Home Audio question. I installed speakers in a home during a remodel I am working on. There are 8 speakers total. All the leads come to one place where she wants to install her audio equipment. She doesn't know what to buy and I am not qualified to spend her money for her, only to help with a little advice. She wants to control each room or area independently. What is the best set-up for her. She doesn't want anything complicated and doesn't care about a am/fm receiver, she wants to use internet radio, pandora, Ipod, etc.
2 speakers in sunroom 2 speakers in lliving room 1 speaker in dinning room 2 speakers in kitchen 1 speaker in basement
Does she need a 6 channel switch?(don't think they offer a 5) Thanks for the help
I have a similar thing at my house, several locations that use the audio from the entertainment center in the living room. I distributed line level signals and have separate amps at the user locations. Then they have independent control. Your immediate problem is the combined speaker impedance. If you merely switch them in and out of a common drive, the volume will change as will the load on the amp. I am not sure how you will do this without a pretty special amp.
1) Does she want to have different rooms to be able to play different music at the same time?
2) Do all of the audio sources come from the same PHYSICAL location? If she wants to put the ipod the living room but listen to it in the kitchen, that becomes more complicated.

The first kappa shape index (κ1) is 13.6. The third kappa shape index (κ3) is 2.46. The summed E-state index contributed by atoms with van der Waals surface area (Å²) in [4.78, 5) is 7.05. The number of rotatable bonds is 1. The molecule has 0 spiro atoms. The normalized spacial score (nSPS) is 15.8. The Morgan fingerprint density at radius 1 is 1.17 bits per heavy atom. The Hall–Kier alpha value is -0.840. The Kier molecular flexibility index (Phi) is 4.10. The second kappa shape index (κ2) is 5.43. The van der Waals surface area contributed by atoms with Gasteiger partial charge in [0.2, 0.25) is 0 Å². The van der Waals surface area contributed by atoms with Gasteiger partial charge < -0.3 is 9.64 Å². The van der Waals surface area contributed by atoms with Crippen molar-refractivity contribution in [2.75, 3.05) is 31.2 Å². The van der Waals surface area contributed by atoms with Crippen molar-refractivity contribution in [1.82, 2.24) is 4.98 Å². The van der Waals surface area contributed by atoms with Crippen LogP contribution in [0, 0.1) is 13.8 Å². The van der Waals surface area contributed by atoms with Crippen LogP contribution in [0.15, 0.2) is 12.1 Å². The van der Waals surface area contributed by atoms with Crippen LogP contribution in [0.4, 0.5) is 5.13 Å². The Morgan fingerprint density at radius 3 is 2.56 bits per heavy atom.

I would suggest several audio distribution amplifiers (DA) to provide an isolated line level audio signal to each room. In each room, have a small wall box that contains a selector switch and volume control. The output of the volume control would then run back to the central location that has a dedicated amplifier for each speaker or room. This way, any room can select a music source without affecting anybody's elses music.
This is the same sort of idea you see on airplanes. Everybody can select what they want to listen to, the volume for each room can be limited to a maximum level at the amplifier, and if you want to provide some sort of overide for alarms or PA applications, that can be implemented at a later date.
Wireless avoids all of this ground loop stuff and you are not running audio wires everywhere. I do question how well blue tooth will work if you have a fairly big house. I have a blue tooth pointing device on my TV PC and the range through walls is quite a bit less than the advertised "8 meters". I am using an 800 mz solution (the RCA system) for wireless audio and my head set works fairly well anywhere in the house and around the yard. I have the transmitter in the front window so it also works about 100 yards away when I am walking the dog. You can use multiple transmitters but they usually end up on different frequencies. That might be handy if you have different sources. I have a set of wireless speakers we set by the spa if we want "living room" music out there (or just about anywhere else). I have a wired set of speakers for "tiki bar" music at the spa.
I visited Best Buy yesterday, and I have to say that the idea of running speaker wires all over the house, then getting a big amp with a complex control arrangement are long gone.
WHat ever the source of your music - be it TV, cable, Ipod, computer, stereo, etc. - thera are a variety of approaches to getting music where you look.
Most of these wireless systems claim a range of 150ft, and great protection against interference or 'cross talk.'
The system I got had the brand name of "RocketJet" or somesuch. $130 bought a transmitter that plugs into the computer and a single speaker. At the other end of the scale, Bose has a $300 gizmo that communicates with your computer- aparrently nearly all computers have some sort of wireless capability these days- and has a rechargable battery for greater portability.